Poppers; Healthy Snacking

11 Comments

Techinically, Edamame.  But calling them poppers was so much more appealing to picky eaters.  Ever since Cathy posted about how her PICKY, non vegetable loving son loved edamame, I’ve been meaning to try it. Not even really for my kids, but for myself.

edamame 2

So, finally I bought the huge bag in the frozen section of the grocery store. It came with 12 individual bags of frozen edamame (or baby soybeans).  You simply take one bag out, pop it into the microwave for 3 minutes and its done. At first I ate the whole thing. I figure the entire food always has more nutrients than the pieces inside.  I felt like it was kind of bitter, and tough to chew.  Then I read the bag:

CAUTION: Pods are not edible!

Too late. Then my kids started to gather.  Part of my strategy includes refusing to let them try such wonderful and grown up foods.  Then they start to wonder what is so great about it, at which point I give in and let them try “Just a tiny bit” telling them I wanted it all for myself.  I showed them how to pop the bean out of the pod (the bag had directions for this) and pop it into their mouths.  They had a great time doing it! They loved the taste.  Flip flopper actually said:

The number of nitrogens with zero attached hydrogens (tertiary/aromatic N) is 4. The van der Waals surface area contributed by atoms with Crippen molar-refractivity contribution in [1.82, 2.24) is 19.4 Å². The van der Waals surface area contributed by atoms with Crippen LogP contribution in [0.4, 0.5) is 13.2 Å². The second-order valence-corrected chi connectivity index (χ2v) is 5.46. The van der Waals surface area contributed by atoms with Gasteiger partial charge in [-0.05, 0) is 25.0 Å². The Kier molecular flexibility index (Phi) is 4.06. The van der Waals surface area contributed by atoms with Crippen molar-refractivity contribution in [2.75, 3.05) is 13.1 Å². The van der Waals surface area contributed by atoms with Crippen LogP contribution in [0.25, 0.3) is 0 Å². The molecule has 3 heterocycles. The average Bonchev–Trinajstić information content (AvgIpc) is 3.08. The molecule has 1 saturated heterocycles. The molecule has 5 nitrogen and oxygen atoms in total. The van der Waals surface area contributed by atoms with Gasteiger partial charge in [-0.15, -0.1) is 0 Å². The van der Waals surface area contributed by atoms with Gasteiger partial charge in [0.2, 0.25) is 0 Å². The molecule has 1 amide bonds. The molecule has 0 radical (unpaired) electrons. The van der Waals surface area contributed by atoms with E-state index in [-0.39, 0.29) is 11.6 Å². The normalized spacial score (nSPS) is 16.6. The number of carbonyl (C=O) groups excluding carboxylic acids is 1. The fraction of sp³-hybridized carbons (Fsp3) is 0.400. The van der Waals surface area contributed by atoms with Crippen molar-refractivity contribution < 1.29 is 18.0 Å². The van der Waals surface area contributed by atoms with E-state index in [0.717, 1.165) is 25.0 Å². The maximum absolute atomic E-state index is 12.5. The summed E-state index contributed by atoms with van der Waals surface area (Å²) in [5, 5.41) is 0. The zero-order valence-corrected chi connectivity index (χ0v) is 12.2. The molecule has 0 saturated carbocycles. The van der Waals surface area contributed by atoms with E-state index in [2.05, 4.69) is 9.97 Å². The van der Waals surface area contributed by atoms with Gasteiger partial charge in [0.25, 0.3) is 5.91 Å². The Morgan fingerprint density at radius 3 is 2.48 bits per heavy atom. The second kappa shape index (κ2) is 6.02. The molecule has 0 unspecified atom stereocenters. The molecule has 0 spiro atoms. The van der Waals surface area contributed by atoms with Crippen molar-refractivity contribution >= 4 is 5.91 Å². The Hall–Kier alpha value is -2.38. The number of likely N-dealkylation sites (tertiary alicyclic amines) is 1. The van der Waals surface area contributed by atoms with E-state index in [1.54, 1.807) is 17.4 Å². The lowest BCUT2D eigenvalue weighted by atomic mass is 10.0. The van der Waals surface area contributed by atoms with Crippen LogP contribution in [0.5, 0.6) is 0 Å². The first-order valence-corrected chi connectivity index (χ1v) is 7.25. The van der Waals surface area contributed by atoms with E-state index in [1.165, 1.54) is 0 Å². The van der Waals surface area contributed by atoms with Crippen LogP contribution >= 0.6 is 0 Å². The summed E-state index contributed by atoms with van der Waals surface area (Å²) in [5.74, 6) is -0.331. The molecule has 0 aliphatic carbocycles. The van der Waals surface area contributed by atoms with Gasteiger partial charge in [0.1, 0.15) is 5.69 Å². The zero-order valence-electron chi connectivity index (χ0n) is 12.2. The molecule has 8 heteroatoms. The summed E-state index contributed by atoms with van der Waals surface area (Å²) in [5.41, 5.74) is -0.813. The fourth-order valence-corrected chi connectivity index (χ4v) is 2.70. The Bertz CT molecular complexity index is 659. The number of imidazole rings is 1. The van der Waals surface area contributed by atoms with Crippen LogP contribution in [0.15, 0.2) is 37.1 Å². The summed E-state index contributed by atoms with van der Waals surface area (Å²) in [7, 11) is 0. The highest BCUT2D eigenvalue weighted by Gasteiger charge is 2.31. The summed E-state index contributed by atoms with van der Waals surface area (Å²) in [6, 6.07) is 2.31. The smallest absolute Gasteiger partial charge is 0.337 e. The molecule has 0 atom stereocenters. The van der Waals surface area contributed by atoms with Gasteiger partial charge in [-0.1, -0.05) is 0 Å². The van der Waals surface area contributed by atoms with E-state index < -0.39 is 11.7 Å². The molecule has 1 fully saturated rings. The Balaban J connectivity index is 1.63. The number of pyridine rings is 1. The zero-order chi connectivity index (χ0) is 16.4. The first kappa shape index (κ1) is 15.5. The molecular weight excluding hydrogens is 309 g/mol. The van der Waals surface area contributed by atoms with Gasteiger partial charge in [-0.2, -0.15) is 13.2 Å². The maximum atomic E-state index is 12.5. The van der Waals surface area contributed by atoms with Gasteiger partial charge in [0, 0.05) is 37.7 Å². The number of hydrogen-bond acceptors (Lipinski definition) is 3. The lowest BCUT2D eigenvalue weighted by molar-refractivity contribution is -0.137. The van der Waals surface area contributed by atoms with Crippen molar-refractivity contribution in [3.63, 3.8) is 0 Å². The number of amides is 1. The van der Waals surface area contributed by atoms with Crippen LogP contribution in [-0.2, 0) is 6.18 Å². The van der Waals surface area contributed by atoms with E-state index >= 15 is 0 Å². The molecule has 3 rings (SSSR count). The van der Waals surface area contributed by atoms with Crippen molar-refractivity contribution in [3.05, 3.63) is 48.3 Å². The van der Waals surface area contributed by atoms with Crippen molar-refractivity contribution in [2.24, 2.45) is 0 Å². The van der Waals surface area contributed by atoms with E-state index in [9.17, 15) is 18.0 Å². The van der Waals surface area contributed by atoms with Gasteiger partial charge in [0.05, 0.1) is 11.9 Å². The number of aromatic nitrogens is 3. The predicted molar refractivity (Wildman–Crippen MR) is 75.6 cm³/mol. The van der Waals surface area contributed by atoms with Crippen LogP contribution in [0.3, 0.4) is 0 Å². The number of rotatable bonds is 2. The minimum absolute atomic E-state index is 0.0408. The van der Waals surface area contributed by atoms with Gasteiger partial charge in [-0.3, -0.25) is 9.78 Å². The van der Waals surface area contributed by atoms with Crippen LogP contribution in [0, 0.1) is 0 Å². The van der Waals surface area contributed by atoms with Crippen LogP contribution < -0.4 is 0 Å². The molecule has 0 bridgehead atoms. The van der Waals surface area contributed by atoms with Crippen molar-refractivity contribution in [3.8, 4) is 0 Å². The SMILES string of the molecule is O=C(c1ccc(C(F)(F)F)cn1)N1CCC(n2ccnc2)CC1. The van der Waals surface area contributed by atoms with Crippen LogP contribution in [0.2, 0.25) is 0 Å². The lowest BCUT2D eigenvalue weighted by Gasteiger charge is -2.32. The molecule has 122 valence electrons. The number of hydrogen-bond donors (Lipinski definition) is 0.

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“Can you put some of these in my lunch tomorrow?  I want my friends to try them too!”

You don’t have to ask me twice, of course I put some in her lunch.

A bonus, 1 1/2 cups of edamame contains 8 grams of protein!  Fabulous protein source.

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11 Comments

We absolutely love these. However, I’ve never tried microwaving them and I never learned a good technic for “popping” them, maybe I should follow directions. Thanks.

I am laughing at the thought of you eating the WHOLE thing! I’m sure that you thought people are crazy for liking edamame after that! And so glad that your kids loved them. They really are a great, fast, high protein snack!

I guess you ARE my daughter, because the first time I had fried shrimp at a friend’s house (I was about 8 years old), I didn’t know to not eat the tails, so I ate the whole things. The acorn doesn’t fall far from the tree. Anyway, we buy the Costco frozen edamame bag and take enough out for our meal (or snack) and just run it under water in a strainer (so the water goes out) until they are thawed. No cooking involved. I didn’t even know you were supposed to cook them.

I ate the pod the first time I tried edamame, too! My friend asked what I thought of it, and I said, “It was a little fuzzy.”
My kids aren’t hooked yet, but I keep trying. They like to pop them, but not to eat them. Sigh.

I have shelled edamame I’m going to pull out now for an afternoon snack. Thanks for the inspiration!
As a physician and environmental health specialist, I would advise putting the pods (or shelled beans) in a glass dish with a little water to steam microwave them. Plastic bags can leach chemicals when heated, even if it is a safe plastic. Food for thought, so to speak! 🙂